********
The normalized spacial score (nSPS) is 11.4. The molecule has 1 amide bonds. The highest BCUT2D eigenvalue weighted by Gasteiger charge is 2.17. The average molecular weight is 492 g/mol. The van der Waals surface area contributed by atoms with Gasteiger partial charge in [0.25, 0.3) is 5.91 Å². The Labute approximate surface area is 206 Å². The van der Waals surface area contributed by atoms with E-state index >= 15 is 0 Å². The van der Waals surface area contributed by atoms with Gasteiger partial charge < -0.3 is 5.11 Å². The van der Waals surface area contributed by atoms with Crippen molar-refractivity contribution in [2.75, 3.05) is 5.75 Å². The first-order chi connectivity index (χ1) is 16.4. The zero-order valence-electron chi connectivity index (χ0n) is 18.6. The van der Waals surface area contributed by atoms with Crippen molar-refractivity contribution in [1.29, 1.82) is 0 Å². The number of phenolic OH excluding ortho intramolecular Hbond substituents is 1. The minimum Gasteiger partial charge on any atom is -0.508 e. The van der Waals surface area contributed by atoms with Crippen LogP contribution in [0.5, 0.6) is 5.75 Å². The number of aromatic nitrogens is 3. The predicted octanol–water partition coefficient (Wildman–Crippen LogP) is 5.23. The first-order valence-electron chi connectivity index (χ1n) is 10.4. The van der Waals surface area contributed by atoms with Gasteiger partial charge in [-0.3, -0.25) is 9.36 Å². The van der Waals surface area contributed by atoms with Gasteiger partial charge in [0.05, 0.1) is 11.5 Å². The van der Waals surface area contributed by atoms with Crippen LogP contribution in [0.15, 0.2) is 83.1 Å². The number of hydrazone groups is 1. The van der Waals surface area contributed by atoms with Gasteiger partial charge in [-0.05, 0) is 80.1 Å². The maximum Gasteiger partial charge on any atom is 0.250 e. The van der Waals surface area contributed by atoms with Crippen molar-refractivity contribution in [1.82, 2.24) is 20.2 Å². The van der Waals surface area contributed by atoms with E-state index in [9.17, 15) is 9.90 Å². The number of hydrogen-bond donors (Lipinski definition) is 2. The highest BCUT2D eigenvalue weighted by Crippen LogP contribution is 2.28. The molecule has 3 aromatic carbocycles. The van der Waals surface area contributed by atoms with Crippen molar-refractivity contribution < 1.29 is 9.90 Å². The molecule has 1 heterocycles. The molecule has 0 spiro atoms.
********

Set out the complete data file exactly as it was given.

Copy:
The normalized spacial score (nSPS) is 11.4. The molecule has 1 amide bonds. The highest BCUT2D eigenvalue weighted by Gasteiger charge is 2.17. The average molecular weight is 492 g/mol. The van der Waals surface area contributed by atoms with Gasteiger partial charge in [0.25, 0.3) is 5.91 Å². The Labute approximate surface area is 206 Å². The van der Waals surface area contributed by atoms with E-state index >= 15 is 0 Å². The van der Waals surface area contributed by atoms with Gasteiger partial charge < -0.3 is 5.11 Å². The van der Waals surface area contributed by atoms with Crippen molar-refractivity contribution in [2.75, 3.05) is 5.75 Å². The first-order chi connectivity index (χ1) is 16.4. The zero-order valence-electron chi connectivity index (χ0n) is 18.6. The van der Waals surface area contributed by atoms with Crippen molar-refractivity contribution in [1.29, 1.82) is 0 Å². The number of phenolic OH excluding ortho intramolecular Hbond substituents is 1. The minimum Gasteiger partial charge on any atom is -0.508 e. The van der Waals surface area contributed by atoms with Crippen LogP contribution in [0.5, 0.6) is 5.75 Å². The number of aromatic nitrogens is 3. The predicted octanol–water partition coefficient (Wildman–Crippen LogP) is 5.23. The first-order valence-electron chi connectivity index (χ1n) is 10.4. The van der Waals surface area contributed by atoms with Gasteiger partial charge in [-0.3, -0.25) is 9.36 Å². The van der Waals surface area contributed by atoms with Gasteiger partial charge in [0.05, 0.1) is 11.5 Å². The van der Waals surface area contributed by atoms with Crippen LogP contribution in [0.15, 0.2) is 83.1 Å². The number of hydrazone groups is 1. The van der Waals surface area contributed by atoms with Gasteiger partial charge in [-0.05, 0) is 80.1 Å². The maximum Gasteiger partial charge on any atom is 0.250 e. The van der Waals surface area contributed by atoms with Crippen molar-refractivity contribution in [1.82, 2.24) is 20.2 Å². The van der Waals surface area contributed by atoms with E-state index in [9.17, 15) is 9.90 Å². The number of hydrogen-bond donors (Lipinski definition) is 2. The highest BCUT2D eigenvalue weighted by Crippen LogP contribution is 2.28. The molecule has 3 aromatic carbocycles. The van der Waals surface area contributed by atoms with Crippen molar-refractivity contribution < 1.29 is 9.90 Å². The molecule has 1 heterocycles. The molecule has 0 spiro atoms.